Tuesday, July 2, 2019

Laurel and Hardy: Another Fine Mess

A fat man and a skinny one, the best of friends, sharing pratfalls and adventures. How delicately they danced together; how impishly they snuck away from wives and authority figures to pursue their own kind of fun. It sounds kinky, when I put it in those terms, but I’m really acknowledging how Laurel and Hardy, the greatest comedy duo in Hollywood history, captured the spirit of overgrown boys in their films. Whether they’re appearing in silent shorts or full-length talkies, their humor is so fresh that a seven-year-old of my acquaintance roared with delight when watching their antics on the big screen.

The occasion was a screening sponsored by the Los Angeles Conservancy, as part of its invaluable Last Remaining Seats series. The conservancy annually puts on several programs, featuring some of Hollywood’s greatest treasures, in the grand old movie palaces that still stud Broadway in Downtown L.A. The Orpheum Theatre, a Beaux-Arts beauty erected in 1926, was once a vaudeville showcase. That’s why it boasts a Mighty Wurlitzer organ, which was very much in evidence during the screening of a 1927 Laurel and Hardy short, ”The Battle of the Century.” This nineteen-minute gem, which was long considered lost, features the slim but flabby Laurel as a hapless prizefighter and the hefty Hardy as his manager. This film starts with a parody of the famous Dempsey vs. Tunney “Long Count” fight, but then memorably culminates in the world’s biggest and most elaborate pie fight, with thousands of cream pies flying through the air and landing on everyone within range, including a guy opening wide in the midst of a dental procedure.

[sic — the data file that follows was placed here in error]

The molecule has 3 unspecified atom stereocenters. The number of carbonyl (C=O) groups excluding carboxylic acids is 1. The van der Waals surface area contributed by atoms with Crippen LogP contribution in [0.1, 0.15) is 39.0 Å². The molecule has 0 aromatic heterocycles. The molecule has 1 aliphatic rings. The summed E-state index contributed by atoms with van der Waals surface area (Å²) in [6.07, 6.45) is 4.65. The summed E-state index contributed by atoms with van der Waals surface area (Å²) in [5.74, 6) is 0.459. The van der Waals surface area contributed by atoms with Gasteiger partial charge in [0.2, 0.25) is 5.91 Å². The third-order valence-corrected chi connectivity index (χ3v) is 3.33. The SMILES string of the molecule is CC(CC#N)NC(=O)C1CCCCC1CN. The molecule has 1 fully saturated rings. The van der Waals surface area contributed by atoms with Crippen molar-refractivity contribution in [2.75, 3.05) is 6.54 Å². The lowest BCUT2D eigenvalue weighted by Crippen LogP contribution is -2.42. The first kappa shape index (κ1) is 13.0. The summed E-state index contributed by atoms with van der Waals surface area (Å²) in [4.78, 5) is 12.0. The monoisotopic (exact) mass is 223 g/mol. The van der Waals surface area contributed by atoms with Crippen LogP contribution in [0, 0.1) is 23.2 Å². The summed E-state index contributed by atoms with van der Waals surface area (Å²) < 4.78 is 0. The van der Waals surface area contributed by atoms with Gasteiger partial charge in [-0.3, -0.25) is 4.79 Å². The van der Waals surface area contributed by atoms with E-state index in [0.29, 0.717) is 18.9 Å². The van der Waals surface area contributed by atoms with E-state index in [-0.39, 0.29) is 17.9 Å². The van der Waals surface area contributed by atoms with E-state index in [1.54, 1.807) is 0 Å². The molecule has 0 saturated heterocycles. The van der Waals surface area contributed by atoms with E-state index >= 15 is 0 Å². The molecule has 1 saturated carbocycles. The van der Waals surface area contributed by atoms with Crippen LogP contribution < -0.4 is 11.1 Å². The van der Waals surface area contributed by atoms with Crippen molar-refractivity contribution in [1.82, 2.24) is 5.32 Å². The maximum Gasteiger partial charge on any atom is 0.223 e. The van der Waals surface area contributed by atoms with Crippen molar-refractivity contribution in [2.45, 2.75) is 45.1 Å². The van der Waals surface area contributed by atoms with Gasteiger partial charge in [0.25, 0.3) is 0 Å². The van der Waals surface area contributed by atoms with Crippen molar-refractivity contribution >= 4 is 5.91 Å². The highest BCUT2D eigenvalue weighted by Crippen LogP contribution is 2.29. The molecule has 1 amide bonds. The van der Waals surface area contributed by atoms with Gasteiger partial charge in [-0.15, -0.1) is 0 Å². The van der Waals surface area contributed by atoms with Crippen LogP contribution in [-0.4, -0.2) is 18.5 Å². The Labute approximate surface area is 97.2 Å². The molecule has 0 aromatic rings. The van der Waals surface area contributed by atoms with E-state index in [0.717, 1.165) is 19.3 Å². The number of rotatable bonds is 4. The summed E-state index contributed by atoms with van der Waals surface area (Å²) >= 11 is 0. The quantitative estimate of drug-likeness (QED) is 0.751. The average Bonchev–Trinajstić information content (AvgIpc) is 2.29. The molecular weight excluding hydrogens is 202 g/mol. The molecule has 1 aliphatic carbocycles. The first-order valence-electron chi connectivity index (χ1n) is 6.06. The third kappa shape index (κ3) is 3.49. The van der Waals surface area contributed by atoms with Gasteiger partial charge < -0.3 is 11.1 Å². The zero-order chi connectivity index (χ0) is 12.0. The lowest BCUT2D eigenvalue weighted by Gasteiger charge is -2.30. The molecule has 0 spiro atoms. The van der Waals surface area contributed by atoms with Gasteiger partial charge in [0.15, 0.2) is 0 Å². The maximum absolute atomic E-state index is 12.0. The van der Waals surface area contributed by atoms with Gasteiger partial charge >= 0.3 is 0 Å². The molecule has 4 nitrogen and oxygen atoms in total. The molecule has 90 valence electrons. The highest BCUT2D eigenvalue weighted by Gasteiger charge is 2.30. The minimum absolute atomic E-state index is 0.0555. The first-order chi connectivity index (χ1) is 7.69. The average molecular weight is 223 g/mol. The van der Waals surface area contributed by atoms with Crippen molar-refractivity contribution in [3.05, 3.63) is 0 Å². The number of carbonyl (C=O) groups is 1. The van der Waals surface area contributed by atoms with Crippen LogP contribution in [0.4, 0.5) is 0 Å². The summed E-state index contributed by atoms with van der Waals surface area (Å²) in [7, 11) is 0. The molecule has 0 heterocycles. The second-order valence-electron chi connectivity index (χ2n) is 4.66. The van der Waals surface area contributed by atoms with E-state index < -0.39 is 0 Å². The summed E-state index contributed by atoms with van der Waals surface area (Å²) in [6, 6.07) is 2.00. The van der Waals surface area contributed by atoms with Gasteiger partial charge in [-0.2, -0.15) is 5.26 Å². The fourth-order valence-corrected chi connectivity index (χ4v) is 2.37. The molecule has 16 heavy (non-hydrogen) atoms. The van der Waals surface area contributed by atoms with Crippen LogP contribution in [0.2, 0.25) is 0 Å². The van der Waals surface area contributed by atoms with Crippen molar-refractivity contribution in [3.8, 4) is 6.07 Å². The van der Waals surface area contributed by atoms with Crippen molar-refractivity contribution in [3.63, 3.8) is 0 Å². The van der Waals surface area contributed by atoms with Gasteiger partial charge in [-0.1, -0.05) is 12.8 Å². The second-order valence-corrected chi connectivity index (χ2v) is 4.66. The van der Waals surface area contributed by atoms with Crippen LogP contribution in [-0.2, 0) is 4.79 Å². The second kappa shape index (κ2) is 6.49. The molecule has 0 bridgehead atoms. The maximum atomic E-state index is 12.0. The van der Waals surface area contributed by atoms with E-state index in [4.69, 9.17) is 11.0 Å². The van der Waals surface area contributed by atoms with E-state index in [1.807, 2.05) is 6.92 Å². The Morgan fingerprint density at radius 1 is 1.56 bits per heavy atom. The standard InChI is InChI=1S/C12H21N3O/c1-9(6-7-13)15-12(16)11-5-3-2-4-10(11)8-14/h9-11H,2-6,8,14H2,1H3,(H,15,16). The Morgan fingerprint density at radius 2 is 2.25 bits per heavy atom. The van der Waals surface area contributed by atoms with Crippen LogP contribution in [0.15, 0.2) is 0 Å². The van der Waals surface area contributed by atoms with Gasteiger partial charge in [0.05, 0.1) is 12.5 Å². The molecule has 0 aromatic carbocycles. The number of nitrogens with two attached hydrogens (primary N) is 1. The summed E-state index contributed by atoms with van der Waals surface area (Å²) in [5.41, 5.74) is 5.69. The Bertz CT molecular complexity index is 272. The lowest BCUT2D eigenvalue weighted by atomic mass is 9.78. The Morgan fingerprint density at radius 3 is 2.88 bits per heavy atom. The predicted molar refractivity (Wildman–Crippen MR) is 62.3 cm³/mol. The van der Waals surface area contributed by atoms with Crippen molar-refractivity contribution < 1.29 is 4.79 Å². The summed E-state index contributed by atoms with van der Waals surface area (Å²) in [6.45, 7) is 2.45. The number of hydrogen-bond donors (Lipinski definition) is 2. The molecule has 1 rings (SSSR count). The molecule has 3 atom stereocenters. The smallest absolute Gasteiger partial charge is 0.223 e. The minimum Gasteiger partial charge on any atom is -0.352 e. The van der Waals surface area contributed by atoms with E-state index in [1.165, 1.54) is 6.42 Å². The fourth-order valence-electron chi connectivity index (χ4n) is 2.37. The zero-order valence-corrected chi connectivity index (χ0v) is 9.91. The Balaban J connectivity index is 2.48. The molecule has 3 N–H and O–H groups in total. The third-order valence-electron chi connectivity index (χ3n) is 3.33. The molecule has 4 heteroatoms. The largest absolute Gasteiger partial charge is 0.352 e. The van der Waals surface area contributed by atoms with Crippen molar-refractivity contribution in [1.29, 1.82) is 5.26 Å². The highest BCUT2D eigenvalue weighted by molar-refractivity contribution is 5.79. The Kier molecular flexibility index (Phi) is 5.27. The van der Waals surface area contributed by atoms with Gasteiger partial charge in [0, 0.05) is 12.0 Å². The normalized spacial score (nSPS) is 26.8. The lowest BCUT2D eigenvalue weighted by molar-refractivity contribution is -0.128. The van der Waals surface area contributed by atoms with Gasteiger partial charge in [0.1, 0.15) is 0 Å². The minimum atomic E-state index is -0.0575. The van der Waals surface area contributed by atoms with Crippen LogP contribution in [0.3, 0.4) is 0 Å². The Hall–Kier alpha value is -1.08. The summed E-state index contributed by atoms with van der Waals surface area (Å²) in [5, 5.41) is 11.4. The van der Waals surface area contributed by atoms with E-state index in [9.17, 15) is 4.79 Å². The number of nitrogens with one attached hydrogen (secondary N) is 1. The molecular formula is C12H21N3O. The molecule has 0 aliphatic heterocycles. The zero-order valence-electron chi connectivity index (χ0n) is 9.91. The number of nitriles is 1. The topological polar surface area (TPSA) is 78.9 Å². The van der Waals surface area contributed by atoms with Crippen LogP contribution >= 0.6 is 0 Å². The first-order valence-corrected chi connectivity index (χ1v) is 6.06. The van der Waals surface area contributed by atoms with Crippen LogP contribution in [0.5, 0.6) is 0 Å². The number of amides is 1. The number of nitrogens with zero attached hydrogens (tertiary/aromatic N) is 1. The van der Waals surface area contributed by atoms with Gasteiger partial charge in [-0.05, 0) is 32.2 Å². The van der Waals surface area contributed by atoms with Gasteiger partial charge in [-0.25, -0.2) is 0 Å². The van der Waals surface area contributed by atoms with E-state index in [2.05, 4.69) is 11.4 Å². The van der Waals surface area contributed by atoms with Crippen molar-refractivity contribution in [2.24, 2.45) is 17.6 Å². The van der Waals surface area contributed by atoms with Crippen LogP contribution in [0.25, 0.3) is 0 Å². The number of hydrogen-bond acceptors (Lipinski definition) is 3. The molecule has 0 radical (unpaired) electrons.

After we’d survived the pie fight (and made mental notes to stop for dessert later), the feature attraction came on. This was the 1933 Sons of the Desert, in which the two buddies are fez-wearing lodge members determined to sneak out on their respective spouses to attend a rowdy convention in Chicago. As always, Laurel is the bumbling innocent and Hardy the crafty con artist. They’re also next-door neighbors who always seem to be popping up in each other’s living rooms, much to their wives’ disgust. In order to sneak away from home (and later sneak back), there are hijinks involving feigned illness, a pretend-doctor, some tiptoeing around their houses’ common attic, and a dramatic plummet into a rain-filled barrel. This is not the film in which they perform their famous soft-shoe terpsichore(that’s Way Out West), but it has charm and yuks galore.

Last fall a feature film based on the later years of Stan Laurel and Oliver Hardy made its debut. Stan and Ollie, featuring a perfectly-cast Steve Coogan and John C. Reilly, depicts the two on what turned out to be their final tour of the British Isles, circa 1953, long after their Hollywood celebrity had waned. Their brand of humor no longer fit the cinematic trends of the time, and Hardy’s ill health made every performance touch and go. Yet, heroically, they kept at it, delighting their British fans. Stan and Ollie isn’t much of a movie, but it gives a convincing portrait of two aging titans of comedy. That final dance routine, in which Ollie’s worsening condition has the audience holding its collective breath, is not easy to forget. Nor did Laurel forget Hardy easily. A crawl at the film’s end tells us that after Ollie’s death in 1957, Stan flatly refused to take on another partner. He spent the last eight years of his life creating unusable comic routines for himself and the buddy he could never forget. 


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